Pingdom writes WordPress completely dominates top 100 blogs. I’m quoted in the article saying that the 49% marketshare we have among top blogs will continue to grow, and I’d like to expand on that a bit because it’s a strong statement.
Typepad and Blogsmith, the two platforms that dropped the most over the past 3 years, are going to disappear either through blogs still using them losing relevance, or their active blogs switching away. Movable Type will likely follow suit, unless its now Japanese-led development makes a pretty drastic change in its product direction. (Consultants focused on Movable Type and Typepad have already started shifting focus to switching their clients to modern platforms to avoid losing the relationship.)
The other big shift will come from the ~22% on custom platforms — this is going to become as niche as writing your own web server instead of using Apache or Nginx. Some organizations like Huffington Post might continue to make the necessary investments of over 40 engineers to maintain a platform at scale, the rest will find better return investing those resources in editorial. Great stories find an audience regardless of their platform.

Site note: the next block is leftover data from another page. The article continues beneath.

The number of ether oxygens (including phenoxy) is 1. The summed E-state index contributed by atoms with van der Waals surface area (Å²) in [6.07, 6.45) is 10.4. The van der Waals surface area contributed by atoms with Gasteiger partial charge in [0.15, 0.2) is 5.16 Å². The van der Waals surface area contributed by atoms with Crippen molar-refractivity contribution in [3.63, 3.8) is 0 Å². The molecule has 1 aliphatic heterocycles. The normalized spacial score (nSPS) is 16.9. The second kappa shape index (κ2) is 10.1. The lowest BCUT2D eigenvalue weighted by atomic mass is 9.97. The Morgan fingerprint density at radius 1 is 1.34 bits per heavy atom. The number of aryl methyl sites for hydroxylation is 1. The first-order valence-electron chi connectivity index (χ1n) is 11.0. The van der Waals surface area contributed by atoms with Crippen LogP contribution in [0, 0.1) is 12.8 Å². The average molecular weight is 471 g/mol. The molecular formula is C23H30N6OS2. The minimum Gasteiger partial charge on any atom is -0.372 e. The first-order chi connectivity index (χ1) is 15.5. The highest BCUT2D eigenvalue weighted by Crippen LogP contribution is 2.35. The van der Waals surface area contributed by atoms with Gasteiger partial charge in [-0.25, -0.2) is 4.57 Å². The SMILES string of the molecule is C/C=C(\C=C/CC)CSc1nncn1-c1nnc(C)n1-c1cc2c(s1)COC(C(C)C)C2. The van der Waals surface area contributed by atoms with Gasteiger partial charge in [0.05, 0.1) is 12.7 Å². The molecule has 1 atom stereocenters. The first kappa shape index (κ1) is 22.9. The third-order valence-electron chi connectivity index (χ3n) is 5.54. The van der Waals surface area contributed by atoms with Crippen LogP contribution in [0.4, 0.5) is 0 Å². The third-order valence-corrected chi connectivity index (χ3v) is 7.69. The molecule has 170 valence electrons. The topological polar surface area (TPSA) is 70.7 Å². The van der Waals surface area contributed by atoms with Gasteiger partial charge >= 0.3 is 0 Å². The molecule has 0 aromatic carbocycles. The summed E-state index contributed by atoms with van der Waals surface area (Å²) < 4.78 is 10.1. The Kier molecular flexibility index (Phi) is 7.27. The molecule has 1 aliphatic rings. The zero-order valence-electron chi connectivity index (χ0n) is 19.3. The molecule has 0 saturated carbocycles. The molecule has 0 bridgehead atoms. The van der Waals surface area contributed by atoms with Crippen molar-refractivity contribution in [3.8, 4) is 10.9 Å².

WordPress’ biggest challenge over the next two years, and where we’re focusing core development, will be around evolving our dashboard to be faster and more accessible, especially on touch devices. Many of our founding assumptions about how, where, and why people publish are shifting, but the flexibility of WordPress as a platform and the tens of thousands of plugins and themes available are hard to match. We might not always be the platform people start with, but we want to be what the best graduate to.